Award Winners

2008

Large Newspaper

“I never had more fun or learned more than during the months I spent in the lab researching this series,” said Terry McDermott, who won the award in the 2008 large-newspaper category for his series on “Chasing Memory” in the Los Angeles Times. It was the last series he wrote for the paper—he was let go as part of the paper’s effort to substantially reduce staff. McDermott previously had won the large-newspaper award in 1995 while he was at The Seattle Times. The judges praised McDermott’s ambitious, meticulously reported series on memory and the brain. McDermott described the efforts of…

2007

Large Newspaper

Kenneth Weiss and Usha Lee McFarling of the Los Angeles Times won for an ambitious series that examined the profound disturbances that have been occurring in the ecology of the world’s oceans. “The Altered Oceans series was an unusual undertaking for a newspaper,” Weiss said. “there was no single dramatic event like a hurricane or tsunami. No mass human deaths. Instead, we looked at the slow creep of environmental decay — the kind of changes that most people never notice.” The series described how industrial society has been overdosing the oceans with nutrients that have promoted the growth of…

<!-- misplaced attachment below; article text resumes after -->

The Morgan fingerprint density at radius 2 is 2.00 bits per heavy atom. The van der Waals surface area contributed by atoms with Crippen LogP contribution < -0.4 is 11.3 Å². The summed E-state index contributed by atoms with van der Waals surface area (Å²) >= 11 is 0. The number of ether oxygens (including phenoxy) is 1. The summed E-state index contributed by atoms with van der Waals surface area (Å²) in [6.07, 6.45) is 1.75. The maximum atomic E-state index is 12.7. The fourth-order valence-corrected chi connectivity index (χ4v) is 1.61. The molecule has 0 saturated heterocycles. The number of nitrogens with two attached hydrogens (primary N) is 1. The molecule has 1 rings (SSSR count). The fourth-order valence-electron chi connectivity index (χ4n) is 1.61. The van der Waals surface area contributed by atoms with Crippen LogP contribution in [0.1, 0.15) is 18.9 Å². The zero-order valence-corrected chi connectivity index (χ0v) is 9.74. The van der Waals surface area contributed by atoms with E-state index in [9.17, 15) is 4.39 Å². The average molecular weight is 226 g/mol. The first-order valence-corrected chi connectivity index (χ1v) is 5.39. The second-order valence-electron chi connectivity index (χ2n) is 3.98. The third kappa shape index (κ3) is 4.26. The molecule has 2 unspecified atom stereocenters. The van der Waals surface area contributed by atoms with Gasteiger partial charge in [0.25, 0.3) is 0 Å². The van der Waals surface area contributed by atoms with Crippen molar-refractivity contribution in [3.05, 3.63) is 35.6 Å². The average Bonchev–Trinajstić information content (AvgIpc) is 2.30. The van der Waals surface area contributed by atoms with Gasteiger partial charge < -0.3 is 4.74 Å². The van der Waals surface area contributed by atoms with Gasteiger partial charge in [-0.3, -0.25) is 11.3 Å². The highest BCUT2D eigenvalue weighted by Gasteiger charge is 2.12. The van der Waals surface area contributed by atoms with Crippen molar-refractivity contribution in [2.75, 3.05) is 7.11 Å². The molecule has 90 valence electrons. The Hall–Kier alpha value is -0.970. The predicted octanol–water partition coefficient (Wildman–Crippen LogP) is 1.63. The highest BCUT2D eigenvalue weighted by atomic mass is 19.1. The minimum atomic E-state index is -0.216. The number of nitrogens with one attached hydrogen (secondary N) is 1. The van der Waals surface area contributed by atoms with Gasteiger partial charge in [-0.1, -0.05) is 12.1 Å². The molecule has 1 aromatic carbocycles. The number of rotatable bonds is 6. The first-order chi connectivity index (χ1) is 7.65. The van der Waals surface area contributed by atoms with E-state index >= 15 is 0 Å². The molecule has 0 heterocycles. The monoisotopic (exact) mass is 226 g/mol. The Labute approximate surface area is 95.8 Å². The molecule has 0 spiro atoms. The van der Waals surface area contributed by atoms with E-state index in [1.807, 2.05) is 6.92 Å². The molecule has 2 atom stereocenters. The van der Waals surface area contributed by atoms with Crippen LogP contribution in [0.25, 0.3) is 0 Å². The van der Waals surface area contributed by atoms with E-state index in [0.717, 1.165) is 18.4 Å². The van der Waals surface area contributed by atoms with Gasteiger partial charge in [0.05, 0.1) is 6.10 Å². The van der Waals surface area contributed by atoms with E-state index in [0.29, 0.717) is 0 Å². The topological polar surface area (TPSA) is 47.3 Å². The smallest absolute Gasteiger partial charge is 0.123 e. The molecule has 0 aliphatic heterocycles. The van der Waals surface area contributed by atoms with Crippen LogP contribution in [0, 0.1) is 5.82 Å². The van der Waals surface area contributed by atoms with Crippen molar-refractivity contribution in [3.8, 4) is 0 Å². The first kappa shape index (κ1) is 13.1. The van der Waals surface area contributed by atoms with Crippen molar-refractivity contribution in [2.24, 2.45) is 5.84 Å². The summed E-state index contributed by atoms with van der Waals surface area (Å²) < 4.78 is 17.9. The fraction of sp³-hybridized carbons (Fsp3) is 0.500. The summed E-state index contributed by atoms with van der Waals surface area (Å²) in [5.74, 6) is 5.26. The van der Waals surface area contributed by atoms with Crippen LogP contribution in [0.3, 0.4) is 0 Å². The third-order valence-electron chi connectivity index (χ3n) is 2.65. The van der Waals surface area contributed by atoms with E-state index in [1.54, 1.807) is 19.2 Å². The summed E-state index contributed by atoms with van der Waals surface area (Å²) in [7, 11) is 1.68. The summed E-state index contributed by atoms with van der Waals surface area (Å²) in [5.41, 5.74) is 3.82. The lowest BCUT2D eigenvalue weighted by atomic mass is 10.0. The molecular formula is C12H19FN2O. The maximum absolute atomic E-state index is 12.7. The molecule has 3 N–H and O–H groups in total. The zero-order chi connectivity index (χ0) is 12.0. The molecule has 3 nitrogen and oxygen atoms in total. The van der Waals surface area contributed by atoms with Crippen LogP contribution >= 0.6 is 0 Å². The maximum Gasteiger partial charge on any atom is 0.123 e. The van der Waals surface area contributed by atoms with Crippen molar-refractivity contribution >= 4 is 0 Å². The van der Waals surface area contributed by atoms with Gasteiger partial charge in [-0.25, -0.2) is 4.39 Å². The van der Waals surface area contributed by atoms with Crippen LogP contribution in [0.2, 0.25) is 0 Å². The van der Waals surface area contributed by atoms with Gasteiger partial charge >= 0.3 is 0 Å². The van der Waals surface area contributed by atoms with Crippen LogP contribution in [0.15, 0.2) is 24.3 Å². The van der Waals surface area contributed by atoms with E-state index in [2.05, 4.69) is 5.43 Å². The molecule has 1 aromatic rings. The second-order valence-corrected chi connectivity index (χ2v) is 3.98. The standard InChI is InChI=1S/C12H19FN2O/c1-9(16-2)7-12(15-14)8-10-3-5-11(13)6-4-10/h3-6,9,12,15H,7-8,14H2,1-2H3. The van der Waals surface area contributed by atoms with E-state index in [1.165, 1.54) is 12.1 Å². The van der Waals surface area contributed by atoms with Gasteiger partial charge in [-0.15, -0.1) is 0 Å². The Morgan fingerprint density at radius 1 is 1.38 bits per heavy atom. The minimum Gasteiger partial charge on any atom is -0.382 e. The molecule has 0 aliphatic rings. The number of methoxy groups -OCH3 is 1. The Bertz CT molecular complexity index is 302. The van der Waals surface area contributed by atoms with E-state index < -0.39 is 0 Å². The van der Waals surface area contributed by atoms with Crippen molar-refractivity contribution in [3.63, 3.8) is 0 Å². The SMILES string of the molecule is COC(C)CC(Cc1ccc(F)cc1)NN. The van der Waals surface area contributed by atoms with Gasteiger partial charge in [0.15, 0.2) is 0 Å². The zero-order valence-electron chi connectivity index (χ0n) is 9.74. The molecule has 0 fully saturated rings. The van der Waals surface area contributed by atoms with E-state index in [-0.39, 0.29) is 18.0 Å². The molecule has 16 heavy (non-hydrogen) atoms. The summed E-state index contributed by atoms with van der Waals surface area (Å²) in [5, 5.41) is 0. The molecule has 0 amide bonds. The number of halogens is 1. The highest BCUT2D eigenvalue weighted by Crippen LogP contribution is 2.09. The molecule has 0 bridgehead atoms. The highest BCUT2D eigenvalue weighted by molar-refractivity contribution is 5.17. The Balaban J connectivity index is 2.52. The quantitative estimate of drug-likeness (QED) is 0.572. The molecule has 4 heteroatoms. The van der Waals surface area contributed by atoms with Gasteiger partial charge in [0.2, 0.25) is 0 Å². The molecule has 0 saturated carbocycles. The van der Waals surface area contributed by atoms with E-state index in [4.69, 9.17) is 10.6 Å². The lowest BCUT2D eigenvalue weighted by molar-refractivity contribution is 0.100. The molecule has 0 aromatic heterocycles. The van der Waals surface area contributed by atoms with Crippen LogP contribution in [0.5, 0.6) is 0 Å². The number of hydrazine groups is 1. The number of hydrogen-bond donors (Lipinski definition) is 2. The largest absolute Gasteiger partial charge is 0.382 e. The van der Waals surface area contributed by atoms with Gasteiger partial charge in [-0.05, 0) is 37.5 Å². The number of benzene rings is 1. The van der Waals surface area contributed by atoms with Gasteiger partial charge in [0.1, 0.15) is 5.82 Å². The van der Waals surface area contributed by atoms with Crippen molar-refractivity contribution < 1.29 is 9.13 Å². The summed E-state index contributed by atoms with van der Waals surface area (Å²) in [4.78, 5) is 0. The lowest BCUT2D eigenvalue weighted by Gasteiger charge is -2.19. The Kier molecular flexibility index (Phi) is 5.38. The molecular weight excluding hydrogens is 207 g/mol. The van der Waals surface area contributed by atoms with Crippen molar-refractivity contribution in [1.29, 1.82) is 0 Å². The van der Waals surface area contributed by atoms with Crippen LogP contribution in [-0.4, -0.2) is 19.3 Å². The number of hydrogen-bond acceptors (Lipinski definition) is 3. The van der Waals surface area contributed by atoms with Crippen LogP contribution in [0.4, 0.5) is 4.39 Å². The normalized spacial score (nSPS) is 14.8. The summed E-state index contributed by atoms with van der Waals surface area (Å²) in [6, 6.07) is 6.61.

2006

Large Newspaper

The judges were impressed by Burling’s use of a single case study about the life and death of an Alzheimer's patient to explore the current scientific understanding of the disease and its human impact. Andrew Revkin of The New York Times called Burling’s story “a superb route into a harrowing subject” that illuminates aspects of science “with rare clarity.” Guy Gugliotta, a freelance science writer who was formerly with The Washington Post, said Burling’s story elegantly juxtaposed “the science of the disease with the consequences, not only for the patient but for the patient’s family.” "I am…

2005

Large Newspaper

The print judging committee was impressed by Overbye’s wit and erudition in walking readers through the arcane world of string theory, the mysteries of time, and the prospects for another Albert Einstein. “Sometimes the simplest, most basic elements of the universe are the most difficult to understand and explain, and surely time must be one of the top contenders,” said Gino Del Guercio, an independent television producer and former AAAS journalism prize winner who served as a judge. “Overbye writes about it with wit and clarity that makes it all look easy.” “Overbye’s articles reflect the…

2004

Large Newspaper